Those of you who are working from home during the current COVID-19 “lockdowns” might be taking on tasks that you’ve never handled before, like being asked to design graphics for articles or websites, or perhaps creating good-looking warning graphics. DesignCap is a powerful online tool for creating graphics that is inexpensive and easy to use.
By inexpensive, I mean that you can actually start by using DesignCap for free just to get a feel for how it works. If you decide that you’d like full access to unlimited stock photos, templates, icons and modules, you can pay for a Basic ($59.88 annually) or Plus ($71.88 annually) subscription. The paid service allows you to save 100 (Basic) or 1000 (Plus) designs and uploaded images as well, while the free plan only offers 5 saved designs and image uploads.
An Example of DesignCap in Action
Let’s create a quick graphic. To be timely, let’s make a coronavirus warning poster. DesignCap has all sorts of templates available, including posters, flyers, brochures, menus, cards, invitations, infographics, timeline infographics, presentations, reports, YouTube banners and thumbnails, Facebook covers, and Instagram posts.
For my poster, I can start by either choosing a category or a template. The templates are pre-filled with text and graphics that you can easily change. I selected categories and chose a new one titled “Coronavirus” that the company created in the past few weeks.
For my example, I’m pretending that I actually have an office in a building somewhere instead of my comfy home office where I’ve always worked in the company of cats. I’d like to make a poster to put on my door letting people know that the hypothetical office is closed, and I want it to look a lot more professional than the hand-scrawled signs on printer paper that I’ve seen all over the place.
As you can see from the image above, the templates offered by DesignCap are pretty well-designed. If I don’t like what they have, I can always create my own. In this case, I decide to select an eye-catching yellow and red “Closed” sign template, and click on it:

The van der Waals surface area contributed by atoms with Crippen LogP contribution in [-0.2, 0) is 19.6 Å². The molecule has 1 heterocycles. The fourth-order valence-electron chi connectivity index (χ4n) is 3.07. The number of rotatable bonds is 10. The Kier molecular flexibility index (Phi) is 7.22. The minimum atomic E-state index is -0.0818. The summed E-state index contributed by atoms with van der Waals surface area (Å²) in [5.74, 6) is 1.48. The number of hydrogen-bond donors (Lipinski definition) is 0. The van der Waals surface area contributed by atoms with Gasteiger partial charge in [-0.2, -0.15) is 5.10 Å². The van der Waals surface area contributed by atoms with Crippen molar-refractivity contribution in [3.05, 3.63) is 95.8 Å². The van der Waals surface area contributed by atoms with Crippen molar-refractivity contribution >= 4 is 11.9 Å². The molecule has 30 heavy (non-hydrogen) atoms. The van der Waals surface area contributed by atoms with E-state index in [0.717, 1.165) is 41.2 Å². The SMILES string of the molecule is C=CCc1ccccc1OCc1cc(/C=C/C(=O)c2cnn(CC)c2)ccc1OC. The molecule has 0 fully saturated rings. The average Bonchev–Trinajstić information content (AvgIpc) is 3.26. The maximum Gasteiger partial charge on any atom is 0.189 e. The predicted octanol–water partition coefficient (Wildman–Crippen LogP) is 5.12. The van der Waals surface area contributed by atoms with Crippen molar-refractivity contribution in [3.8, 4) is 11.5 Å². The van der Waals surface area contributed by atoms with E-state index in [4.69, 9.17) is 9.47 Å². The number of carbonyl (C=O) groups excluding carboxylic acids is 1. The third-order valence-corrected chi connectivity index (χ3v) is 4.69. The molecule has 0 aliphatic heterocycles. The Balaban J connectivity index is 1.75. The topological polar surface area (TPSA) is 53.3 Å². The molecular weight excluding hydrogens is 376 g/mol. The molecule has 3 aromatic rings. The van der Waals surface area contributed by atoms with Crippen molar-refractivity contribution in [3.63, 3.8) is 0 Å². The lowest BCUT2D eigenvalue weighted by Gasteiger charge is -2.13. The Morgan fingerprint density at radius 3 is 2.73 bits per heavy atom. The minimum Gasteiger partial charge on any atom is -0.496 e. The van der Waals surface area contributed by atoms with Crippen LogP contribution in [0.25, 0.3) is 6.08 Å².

At the left are more template choices if I decide I don’t like this one, and if I click on the template elements, I see tools that are associated with them. In the screenshot above, I clicked on some text and the tools show the font used, the size, color, style (Bold), and more.
My business isn’t a “shop”, so I want to change that word to “office”. I double-click on the word “shop” to highlight it and then type in “office”.
I decide that I don’t like the script font used in the template where it says “We apologize for the inconvenience”, so I click on the text element, click on the font name, and look for one that looks like it was written on the poster with a heavy marker.
I made a few more changes, underlining the word “CLOSED”, making the “We apologize for the inconvenience” slightly larger and in red, and putting in the correct link. Here’s what the final poster looks like:
I liked the poster, so I can now download it for printing. With a click on the Download button I’m asked what size and format (JPG, PNG, PDF) I want, and I’m given an opportunity to change the file name. One more click and the file is stored on my Mac, ready for use. I can also save the design online if I want to do some additional work on it later.
DesignCap works with almost any browser on almost any device. However, I did notice that a design created while I was using Safari as my browser was slightly “off” when saved — text wasn’t aligned the way I had set it up. Your mileage may vary, but it was enough to make me do my work in the Chrome browser instead of Safari.
I found DesignCap to not only have a wide variety of templates to choose from, but an amazing amount of photos, backgrounds, and similar design elements as well. The cost — even for the Plus subscription — is extremely reasonable, and if you need to design graphics on a regular basis, DesignCap is well worth a look.